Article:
By Beverly Blair Harzog
Last week, the Consumer Financial Protection Bureau (CFPB) backed off a plan to reduce costly up-front fees on credit cards. It’s amazing how the early headlines last week gave the impression that the CFPB was weak for changing course. The CFPB was, in fact, left with little wiggle room due to a federal court decision.
Here’s the situation: The Credit CARD Act of 2009 had included a regulation that limited up-front fees to 25 per cent of the credit limit during the first year the account is open. This rule was supposed to protect consumers from what’s known as “fee harvester” credit cards.
First Premier, a subprime credit card lender that charges a $95 processing fee and a $75 annual fee, sued the CFPB and the Fed because this affected their business model. Some of their cardholders only get a $300 limit, and so charging $180 during the first year breaks the 25 per cent rule.
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First Premier believed the Fed had interpreted the rule unfairly. A federal court in South Dakota sided with First Premier. Given the court decision, the CFPB created a new proposal that applies the 25 per cent cap to fees charged after the account is opened. So, in First Premier’s case, the $95 processing fee wouldn’t be included in the cap. There are many subprime lenders that charge these fees, so this ruling doesn’t just impact First Premier.
Some consumer advocates may be upset with the CFPB’s choice to “back down.” I consider myself a consumer advocate and I think the CFPB made the right decision. I don’t see it as backing down at all. This is a situation where they have to pick their battles. How much time and energy should the bureau spend on this when it’s been through a federal court and there are so many other pressing issues? If you’d like to give the CFPB your two cents, and I encourage you to do so, it’s accepting comments about this issue until June.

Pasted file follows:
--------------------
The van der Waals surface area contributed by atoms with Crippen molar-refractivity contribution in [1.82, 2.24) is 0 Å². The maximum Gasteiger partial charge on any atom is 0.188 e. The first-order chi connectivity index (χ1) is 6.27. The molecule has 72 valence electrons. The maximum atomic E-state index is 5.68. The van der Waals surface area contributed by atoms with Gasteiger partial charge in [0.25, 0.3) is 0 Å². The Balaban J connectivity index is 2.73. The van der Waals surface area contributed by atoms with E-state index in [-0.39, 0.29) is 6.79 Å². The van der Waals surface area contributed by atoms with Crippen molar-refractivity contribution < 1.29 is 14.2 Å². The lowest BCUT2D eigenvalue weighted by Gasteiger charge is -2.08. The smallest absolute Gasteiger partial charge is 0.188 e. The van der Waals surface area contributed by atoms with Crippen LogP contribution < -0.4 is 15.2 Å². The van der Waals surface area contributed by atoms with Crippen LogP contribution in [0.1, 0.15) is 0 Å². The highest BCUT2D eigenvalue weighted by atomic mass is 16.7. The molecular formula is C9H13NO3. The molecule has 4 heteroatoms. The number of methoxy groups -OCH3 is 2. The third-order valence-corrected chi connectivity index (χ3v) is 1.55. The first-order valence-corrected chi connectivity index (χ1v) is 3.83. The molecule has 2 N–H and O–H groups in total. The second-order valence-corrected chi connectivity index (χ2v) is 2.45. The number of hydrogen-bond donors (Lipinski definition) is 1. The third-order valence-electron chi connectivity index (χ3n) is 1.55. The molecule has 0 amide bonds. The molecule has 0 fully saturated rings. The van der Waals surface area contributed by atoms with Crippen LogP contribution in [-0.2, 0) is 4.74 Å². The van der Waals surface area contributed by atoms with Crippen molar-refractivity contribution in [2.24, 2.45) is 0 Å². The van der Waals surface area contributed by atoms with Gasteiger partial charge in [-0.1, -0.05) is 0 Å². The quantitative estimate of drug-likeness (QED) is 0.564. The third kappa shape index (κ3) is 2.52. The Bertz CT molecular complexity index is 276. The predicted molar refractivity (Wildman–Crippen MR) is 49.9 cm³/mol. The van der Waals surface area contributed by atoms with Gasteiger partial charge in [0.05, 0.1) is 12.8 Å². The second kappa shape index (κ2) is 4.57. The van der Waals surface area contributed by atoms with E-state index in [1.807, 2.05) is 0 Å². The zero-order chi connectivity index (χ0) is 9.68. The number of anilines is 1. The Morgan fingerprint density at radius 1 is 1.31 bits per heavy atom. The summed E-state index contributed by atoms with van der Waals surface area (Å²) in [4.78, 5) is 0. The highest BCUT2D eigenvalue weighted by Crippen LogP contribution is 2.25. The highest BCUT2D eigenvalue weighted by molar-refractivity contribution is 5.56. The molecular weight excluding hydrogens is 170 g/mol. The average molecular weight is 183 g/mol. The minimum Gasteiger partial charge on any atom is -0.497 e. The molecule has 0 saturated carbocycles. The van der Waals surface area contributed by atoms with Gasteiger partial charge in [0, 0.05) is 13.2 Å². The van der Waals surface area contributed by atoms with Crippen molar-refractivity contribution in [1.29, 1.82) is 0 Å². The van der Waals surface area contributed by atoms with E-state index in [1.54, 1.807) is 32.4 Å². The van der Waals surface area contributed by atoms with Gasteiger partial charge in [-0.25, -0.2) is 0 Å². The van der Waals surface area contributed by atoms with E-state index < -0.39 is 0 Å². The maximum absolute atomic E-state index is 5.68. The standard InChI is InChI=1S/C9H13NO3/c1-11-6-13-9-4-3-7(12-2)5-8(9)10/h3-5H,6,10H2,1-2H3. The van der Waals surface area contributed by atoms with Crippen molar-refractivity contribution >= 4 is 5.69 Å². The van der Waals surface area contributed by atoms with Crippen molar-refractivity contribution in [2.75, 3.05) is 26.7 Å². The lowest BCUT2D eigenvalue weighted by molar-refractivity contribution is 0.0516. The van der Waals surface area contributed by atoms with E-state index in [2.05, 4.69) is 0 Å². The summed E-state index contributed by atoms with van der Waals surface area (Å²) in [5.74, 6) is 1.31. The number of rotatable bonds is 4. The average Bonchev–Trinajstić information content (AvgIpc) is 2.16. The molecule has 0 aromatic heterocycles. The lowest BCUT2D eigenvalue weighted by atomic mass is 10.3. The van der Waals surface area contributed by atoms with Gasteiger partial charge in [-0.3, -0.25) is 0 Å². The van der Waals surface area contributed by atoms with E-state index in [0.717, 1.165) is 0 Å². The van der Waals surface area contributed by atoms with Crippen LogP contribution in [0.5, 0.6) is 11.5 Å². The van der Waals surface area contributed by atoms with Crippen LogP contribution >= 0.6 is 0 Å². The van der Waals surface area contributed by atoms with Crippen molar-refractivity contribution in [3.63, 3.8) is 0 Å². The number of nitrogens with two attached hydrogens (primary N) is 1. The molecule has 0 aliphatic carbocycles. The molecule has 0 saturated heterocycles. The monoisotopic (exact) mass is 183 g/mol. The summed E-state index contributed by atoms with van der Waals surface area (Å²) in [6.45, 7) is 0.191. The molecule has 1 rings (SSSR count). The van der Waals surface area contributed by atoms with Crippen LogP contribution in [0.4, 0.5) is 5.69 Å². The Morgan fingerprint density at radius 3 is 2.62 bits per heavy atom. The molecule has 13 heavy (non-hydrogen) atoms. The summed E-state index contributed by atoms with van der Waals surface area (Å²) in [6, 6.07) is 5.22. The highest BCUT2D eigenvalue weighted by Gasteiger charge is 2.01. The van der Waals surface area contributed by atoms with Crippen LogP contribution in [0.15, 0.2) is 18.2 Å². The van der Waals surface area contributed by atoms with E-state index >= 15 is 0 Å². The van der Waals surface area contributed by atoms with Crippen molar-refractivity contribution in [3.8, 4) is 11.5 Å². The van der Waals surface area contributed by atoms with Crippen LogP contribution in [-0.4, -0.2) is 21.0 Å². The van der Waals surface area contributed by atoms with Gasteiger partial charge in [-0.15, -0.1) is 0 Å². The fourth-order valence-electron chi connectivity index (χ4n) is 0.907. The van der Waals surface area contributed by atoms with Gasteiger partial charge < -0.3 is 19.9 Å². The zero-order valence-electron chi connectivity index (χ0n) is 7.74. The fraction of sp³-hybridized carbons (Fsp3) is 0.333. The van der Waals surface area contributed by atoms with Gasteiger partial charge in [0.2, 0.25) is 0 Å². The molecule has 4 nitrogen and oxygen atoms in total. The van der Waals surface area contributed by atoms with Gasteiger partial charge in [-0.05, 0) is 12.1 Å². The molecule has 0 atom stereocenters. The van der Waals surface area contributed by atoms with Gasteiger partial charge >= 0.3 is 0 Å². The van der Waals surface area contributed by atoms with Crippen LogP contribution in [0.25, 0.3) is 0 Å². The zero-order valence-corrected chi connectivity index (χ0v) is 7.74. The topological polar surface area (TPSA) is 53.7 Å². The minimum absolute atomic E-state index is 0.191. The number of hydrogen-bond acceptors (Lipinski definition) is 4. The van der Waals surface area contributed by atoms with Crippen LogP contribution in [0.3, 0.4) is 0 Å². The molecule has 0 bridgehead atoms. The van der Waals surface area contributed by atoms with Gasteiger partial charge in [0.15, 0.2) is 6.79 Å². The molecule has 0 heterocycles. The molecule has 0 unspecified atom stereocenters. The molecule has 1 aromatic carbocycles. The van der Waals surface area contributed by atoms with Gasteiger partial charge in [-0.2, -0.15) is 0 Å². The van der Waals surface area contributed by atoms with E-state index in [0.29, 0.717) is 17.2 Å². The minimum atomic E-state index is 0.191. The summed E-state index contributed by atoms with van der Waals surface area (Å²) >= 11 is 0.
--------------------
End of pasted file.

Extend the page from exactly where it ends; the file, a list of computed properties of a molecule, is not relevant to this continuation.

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I’d like to see the CFPB focus on educating consumers and letting them know there are other choices besides fee-harvester credit cards. If you’re using a credit card that charges a 36 per cent APR or more, having to pay up-front fees is the least of your worries. Check out the Orchard Bank credit cards, which also target subprime consumers. The terms are entirely reasonable.
Aside from making a practical decision, I think this is also a savvy PR move. The folks at the CFPB are showing that they aren’t going to have a knee-jerk reaction if things don’t go their way. I think that keeps the market on an even keel, which is best for consumers. This can also win over individuals who are ambivalent about the bureau. All good things for consumers.
Ultimately, it’s important to remember that the CFPB is not operating in a vacuum. There are economic laws that have to be considered, too. Banks are going to push back when revenue is on the line. When you take away a revenue source, other fees pop up. The bureau has to walk a fine line to keep the markets a safe place for all involved. And, so far, I think it’s doing a good job.
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This story originally appeared on Credit.com
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